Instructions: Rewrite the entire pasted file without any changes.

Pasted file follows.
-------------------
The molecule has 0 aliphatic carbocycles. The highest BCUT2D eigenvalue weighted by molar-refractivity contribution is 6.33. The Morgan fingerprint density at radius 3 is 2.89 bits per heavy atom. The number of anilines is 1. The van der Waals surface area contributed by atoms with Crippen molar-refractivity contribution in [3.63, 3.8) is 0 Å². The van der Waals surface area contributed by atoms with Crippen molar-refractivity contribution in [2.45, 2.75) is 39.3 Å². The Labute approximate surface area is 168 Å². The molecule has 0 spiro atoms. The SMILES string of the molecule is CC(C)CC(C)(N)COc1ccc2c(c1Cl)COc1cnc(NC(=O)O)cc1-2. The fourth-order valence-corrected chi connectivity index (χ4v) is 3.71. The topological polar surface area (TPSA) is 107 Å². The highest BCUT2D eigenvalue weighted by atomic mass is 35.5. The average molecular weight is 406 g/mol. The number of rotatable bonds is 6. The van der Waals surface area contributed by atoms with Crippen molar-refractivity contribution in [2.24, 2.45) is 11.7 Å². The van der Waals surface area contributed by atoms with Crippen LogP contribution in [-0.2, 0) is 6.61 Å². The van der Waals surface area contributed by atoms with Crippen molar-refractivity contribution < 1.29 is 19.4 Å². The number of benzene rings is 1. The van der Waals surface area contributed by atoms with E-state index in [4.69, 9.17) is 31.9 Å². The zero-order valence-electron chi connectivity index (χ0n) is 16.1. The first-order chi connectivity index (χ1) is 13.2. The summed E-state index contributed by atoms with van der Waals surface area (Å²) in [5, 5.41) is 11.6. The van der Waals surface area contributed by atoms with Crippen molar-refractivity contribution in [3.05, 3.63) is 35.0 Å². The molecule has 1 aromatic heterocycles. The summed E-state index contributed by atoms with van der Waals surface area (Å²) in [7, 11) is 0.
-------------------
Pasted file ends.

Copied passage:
The molecule has 0 aliphatic carbocycles. The highest BCUT2D eigenvalue weighted by molar-refractivity contribution is 6.33. The Morgan fingerprint density at radius 3 is 2.89 bits per heavy atom. The number of anilines is 1. The van der Waals surface area contributed by atoms with Crippen molar-refractivity contribution in [3.63, 3.8) is 0 Å². The van der Waals surface area contributed by atoms with Crippen molar-refractivity contribution in [2.45, 2.75) is 39.3 Å². The Labute approximate surface area is 168 Å². The molecule has 0 spiro atoms. The SMILES string of the molecule is CC(C)CC(C)(N)COc1ccc2c(c1Cl)COc1cnc(NC(=O)O)cc1-2. The fourth-order valence-corrected chi connectivity index (χ4v) is 3.71. The topological polar surface area (TPSA) is 107 Å². The highest BCUT2D eigenvalue weighted by atomic mass is 35.5. The average molecular weight is 406 g/mol. The number of rotatable bonds is 6. The van der Waals surface area contributed by atoms with Crippen molar-refractivity contribution in [2.24, 2.45) is 11.7 Å². The van der Waals surface area contributed by atoms with Crippen LogP contribution in [-0.2, 0) is 6.61 Å². The van der Waals surface area contributed by atoms with Crippen molar-refractivity contribution < 1.29 is 19.4 Å². The number of benzene rings is 1. The van der Waals surface area contributed by atoms with E-state index in [4.69, 9.17) is 31.9 Å². The zero-order valence-electron chi connectivity index (χ0n) is 16.1. The first-order chi connectivity index (χ1) is 13.2. The summed E-state index contributed by atoms with van der Waals surface area (Å²) in [5, 5.41) is 11.6. The van der Waals surface area contributed by atoms with Crippen molar-refractivity contribution in [3.05, 3.63) is 35.0 Å². The molecule has 1 aromatic heterocycles. The summed E-state index contributed by atoms with van der Waals surface area (Å²) in [7, 11) is 0.